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of that scene come too late, though I should defer them even till another Saturday.
Blest be the heroes who give politicians time to stir their coffee, and weigh their exploits at leisure, without heaping battle on battle and siege on siege; they are forced to fight and make a shift to escape-a comfortable subsistance for a politician's whole summer. They do not lump half-a-dozen victories, as that hasty fellow the Duke of Marlborough did; before a grave citizen had traced out Schellenberg in the map, he was confounded with the victory of Blenheim.
I shall not enter into the present dispute between the managers of the play-houses, and their actors; but shall oblige my readers, who may have been searching the records of the theatres, with some anecdotes of a famous Schism which I have never read in any history of the Stage; but which are not at all the less true, for not being till now to be found in print.
When Sir Richard Steele was master of the
playhouse here, I have been told, there happened a division among the actors of the Theatre at Dublin, which occasioned a separation of that company. One of the principal performers with a few under-strappers, as guards, messengers, attendants, and candle-snuffers, came over to list under Sir Richard, but as their demands were so high, and their qualifications so low, it is worth while to give an account of both. Their demands were comprehended in a few terms; namely, a dismission of the then principal actors of Sir Richard's troop, and an admission of these gentry into their parts. This demand was made in form to Sir Richard, by Mr. W. Poney, the captain of their band. Sir Richard was a man of infinite humour, but little temper; and when Will Poney* proposed his turning off his old Comedians, he fell into a violent rage, and kick'd his hat about with all
* Wm. Pultney.
the huffing Majesty of a theatrical Monarch: when he grew a little calmer, he desired a review of those notable gentlemen who were to be employed in his service. Mr. Poney immediately produced them, in order to shew their qualifications; the first he called was one John Limekiln, who, having no very promising aspect,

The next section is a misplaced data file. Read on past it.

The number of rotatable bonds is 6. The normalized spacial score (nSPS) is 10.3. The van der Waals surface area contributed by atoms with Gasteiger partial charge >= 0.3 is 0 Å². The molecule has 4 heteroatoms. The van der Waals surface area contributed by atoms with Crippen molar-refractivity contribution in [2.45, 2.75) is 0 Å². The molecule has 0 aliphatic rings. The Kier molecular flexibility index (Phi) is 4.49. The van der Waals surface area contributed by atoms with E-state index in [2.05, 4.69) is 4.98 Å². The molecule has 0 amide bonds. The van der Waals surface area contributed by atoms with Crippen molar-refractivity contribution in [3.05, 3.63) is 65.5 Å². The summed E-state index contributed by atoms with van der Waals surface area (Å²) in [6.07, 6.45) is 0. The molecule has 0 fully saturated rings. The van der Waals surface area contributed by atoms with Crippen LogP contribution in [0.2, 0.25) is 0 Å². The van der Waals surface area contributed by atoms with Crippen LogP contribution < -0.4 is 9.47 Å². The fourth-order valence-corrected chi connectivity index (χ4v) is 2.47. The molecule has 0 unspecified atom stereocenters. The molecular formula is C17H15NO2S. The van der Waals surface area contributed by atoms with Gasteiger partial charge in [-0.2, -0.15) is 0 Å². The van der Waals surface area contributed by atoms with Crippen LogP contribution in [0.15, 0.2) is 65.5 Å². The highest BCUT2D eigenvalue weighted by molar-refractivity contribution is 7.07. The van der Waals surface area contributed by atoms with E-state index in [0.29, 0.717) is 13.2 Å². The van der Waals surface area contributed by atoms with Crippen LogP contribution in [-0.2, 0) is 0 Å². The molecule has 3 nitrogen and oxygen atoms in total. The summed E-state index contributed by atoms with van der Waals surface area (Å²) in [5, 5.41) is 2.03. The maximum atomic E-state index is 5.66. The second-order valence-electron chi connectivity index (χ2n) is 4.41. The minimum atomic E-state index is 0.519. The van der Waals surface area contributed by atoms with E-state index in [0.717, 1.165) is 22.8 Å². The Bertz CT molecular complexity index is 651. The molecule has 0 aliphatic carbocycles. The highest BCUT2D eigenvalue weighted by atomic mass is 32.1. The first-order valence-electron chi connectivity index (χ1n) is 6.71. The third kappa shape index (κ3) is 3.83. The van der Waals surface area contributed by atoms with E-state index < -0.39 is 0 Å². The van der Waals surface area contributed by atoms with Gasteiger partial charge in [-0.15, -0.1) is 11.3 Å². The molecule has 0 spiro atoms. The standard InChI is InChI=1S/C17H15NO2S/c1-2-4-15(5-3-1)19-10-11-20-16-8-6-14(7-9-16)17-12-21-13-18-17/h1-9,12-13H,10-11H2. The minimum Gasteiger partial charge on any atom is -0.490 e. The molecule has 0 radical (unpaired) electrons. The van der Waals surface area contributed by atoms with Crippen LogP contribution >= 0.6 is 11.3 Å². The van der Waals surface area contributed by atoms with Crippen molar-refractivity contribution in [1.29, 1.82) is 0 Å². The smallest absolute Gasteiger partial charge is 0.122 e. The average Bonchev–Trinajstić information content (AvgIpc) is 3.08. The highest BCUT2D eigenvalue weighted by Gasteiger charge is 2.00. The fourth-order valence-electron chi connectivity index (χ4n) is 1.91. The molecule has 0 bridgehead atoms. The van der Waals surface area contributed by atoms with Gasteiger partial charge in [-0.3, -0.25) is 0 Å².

'Pray Mr. Poney," said Sir Richard, “what parts may this gentleman have been used to act. I cannot say that he is what you call a good figure for the stage-I dare swear you never let him appear in Comedy." No, Sir; no," said Mr. Poney, "we always used him for the murderer, he shone particularly in the whisper, where the fellow tells Macbeth he hath dispatched Banquo. We once tried him for a Chairman in the Committee, or the Faithful Irishman, but I must own he made a sorry figure there, and could not go through with the part; but what I would recommend him to
* James Hamilton, Lord Limerick, was created Earl of Clanbrasil.
your honour for, is, Prompter, or what in Iréland we call Remembrancer. Here is the next, Simon Shadow.* "Pray, Master Shadow," said Sir Richard, "what is your province ?" "Alack, Sir," replied he, "I was by trade a linen-draper; but thinking I had talents for the stage, I entered into the company and was employed as woman's Taylor.-I could not act, indeed, myself, but I used to swear Mr. Poney spoke like an angel; for which, Sir, he got me a regular salary."-" Pho," said Sir Richard peevishly, "must I take a fellow for an actor because he said another acted well? Come, Sir, your next.""Here, Mr. Bottle," said Mr. Poney, "come forth-This gentleman, Sir," said he, presenting him to Sir Richard, “has seldom play'd any thing but the lawyer; but he is equally fit for any thing else. Mr. Jefferey Hill come forth". "And what can he act," said Sir Richard," Any part," said Mr. Poney,
Henry Furnese. + Mr. Bootle, Solicitor to the Prince.
"that does not require speaking.
Here Peter Bullcalf, where are you?" Peter stepped forth with his tongue out of his mouth; but without speaking a syllable. "Well, Mr. Bullcalf," said Sir Richard, "are you as complete an actor as the last gentleman? What can you do." Bullcalf rolled his tongue about; spatterred out a plentiful quantity of dew, and then roar'd. "Zounds," said Sir Richard, "what part do you call this, Mr. Poney?"-" Sir," replied he, "he is a young beginner, and never performed any thing but the monster in Perseus and Andromeda."" An excellent troop of comedians truly," said Sir Richard, here are, two who never acted but short parts; one that only said you could act; and two who never could speak at all. But, pray Sir, are your women all as silent as the rest of your company: let us see them." Mr. Poney stepped out and return'd with four old fellows, drest with blue
Henry Vane, afterwards Lord Darlington.